If you’ve gained weight, your blood pressure is elevated and your cells start resisting the effects of insulin, you are in serious danger of developing diabetes and heart problems. But the right supplements and lifestyle changes can help you lower the risk for metabolic syndrome and insulin resistance while fending off these health dangers.
In my previous article, “Treating Insulin Resistance And Metabolic Syndrome,” I discussed the usual causes behind insulin resistance. The treatment is to first address these causes and implement a lifestyle that redirects your trajectory of health. Remember that it isn’t the insulin resistance you care so much about, but what follows (heart disease, diabetes, other chronic inflammatory diseases and early death) if you continue your same lifestyle and don’t alter your risk factors.
In this article I’ll cover specific nutrient supplements that are part of the treatment for insulin resistance and metabolic syndrome.
Micronutrient Supplements To Help Reverse Insulin Resistance
Like icing on the cake, you can use micronutrients to significantly help prevent and reverse (treat) insulin resistance. They are not all needed together, but many of these will already be found in a good multi-vitamin, multi-phytonutrient supplement.
- Digestive enzyme blend: Take with meals to improve food nutrient absorption.
- Omega 3 fatty acids 1,000 to 3,000 mg daily (DHA to EPA ratio 2:1): From fish oil, krill oil, primrose oil; omega 6 fatty acids 500-1,000 mg daily in borage seed oil, evening primrose oil and black currant seed oil.
- CLA (conjugated linolenic acid): Improves insulin sensitivity. Dose is usually 1,000-3,000 mg daily, but better if 2,000-6,000 mg daily.
- Alpha-lipoic acid: Improves insulin sensitivity and improves neuropathy at doses of 400-600 mg daily, up to 600 mg twice daily.
- CoQ10: Provides energy in the form of ATP for metabolic pathways. Dose is usually 100-300 mg daily, especially if you have high blood pressure.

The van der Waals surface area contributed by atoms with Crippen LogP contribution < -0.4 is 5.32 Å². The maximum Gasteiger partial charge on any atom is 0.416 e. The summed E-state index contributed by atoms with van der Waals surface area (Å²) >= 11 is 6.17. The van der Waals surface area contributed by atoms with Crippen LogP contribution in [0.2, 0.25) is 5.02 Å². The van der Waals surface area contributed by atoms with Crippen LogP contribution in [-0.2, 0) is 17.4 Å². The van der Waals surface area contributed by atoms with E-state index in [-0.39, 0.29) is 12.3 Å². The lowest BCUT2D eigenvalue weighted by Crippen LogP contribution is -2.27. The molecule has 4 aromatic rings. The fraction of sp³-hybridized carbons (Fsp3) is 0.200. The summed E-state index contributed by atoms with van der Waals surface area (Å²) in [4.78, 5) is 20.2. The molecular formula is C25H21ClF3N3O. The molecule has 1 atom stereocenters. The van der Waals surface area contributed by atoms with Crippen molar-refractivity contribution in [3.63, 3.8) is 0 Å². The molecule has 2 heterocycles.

- Biotin (a B vitamin): Increases insulin sensitivity. Dose is usually 4-8 mg daily.
- Vitamin B complex: Aids in glucose metabolism and decreases sugar cravings. Usual dose is 100 mg daily.
- Vitamin B6: Inhibits the glycosylation of proteins known to cause tissue damage from excessive blood glucose levels. Usual dose is 150 mg daily.
- Vitamin B12: Helpful to prevent and slow the progression of diabetic retinopathy.
- Vitamin C: Aids in glucose metabolism. Dose is usually 1,000-3,000 mg daily.
- Vitamin D: Helps pancreas release insulin. Get a blood test for 25-hydroxy vitamin D level and supplement 2,000-10,000 IU/daily as needed.
- Vitamin E (mixed tocopherols): Helps balance hormonal function. Dose is usually 600-800 IU daily.
- Chromium: Decreases blood sugar and increases insulin sensitivity. Dose is usually 500 to 3,000 mcg daily if insulin resistant. Good forms are chromium nicotinate, chromium histidinate, chromium picolinate and glucose tolerance factor chromium (GTF).
- Magnesium: Improves glucose uptake. Dose is usually 200-400 mg daily.
- Zinc: Helps balance blood sugar levels. Dose is usually 25-50 mg daily.
- Selenium: Works with glutathione peroxidase and vitamin E to prevent oxidative damage. Dose is usually 200-400 mcg daily.
- Manganese: Aids carbohydrate metabolism. Dose is usually 10 mg daily for adults. Consult a knowledgeable healthcare provider before giving manganese to children.
- Vanadium: Improves insulin sensitivity. Dose is usually 20-50 mg daily.
- Taurine: An amino acid that increases insulin receptor activity and sensitivity. With stress the body becomes depleted in taurine. Dose is usually 1,000-3,000 mg daily.
- Niacin: High doses of niacin can worsen insulin sensitivity, so be careful with this.
Another category of nutrient supplements include the herbal remedies. They have been studied and found to be extremely safe and effective.
- Green tea in the mornings: Increases metabolism, reduces appetite, lowers body weight and improves cholesterol/triglyceride levels.
- Fenugreek: Slows absorption of sugar in the small intestine.
- Gymnema sylvestre leaf: Interferes with the taste and absorption of sugar; improves insulin sensitivity. Usual dose is 250-500 mg before meals.
- Garcinia Cambogia: Helps to reduce appetite and inhibit fat production without mental hyperactivity.
- Cinnamon: Improves sugar (glucose) utilization by cells and improves insulin receptor sensitivity. Dose is usually 125-250 mg one to three times a day.
- Fructooligosacharides (FOS): Used as an alternate (lower-glycemic) sweetener; also improves intestinal health and pH to help prevent yeast infections.
There are many natural sweeteners to buy along with micronutrient supplements and herbs. These sweeteners include fruits, stevia, pure (grade B) maple syrup, raw honey, fruit extract flavorings, xylitol, etc. These provide sweetness without the high glycemic processed sugar effect that is inflammatory to your body. Refined sugar abnormally uses up essential nutrients such as chromium, magnesium and some of the B vitamins that are known to prevent and reverse diabetes.
To your best health and to feeling good for life,
Michael Cutler, M.D.
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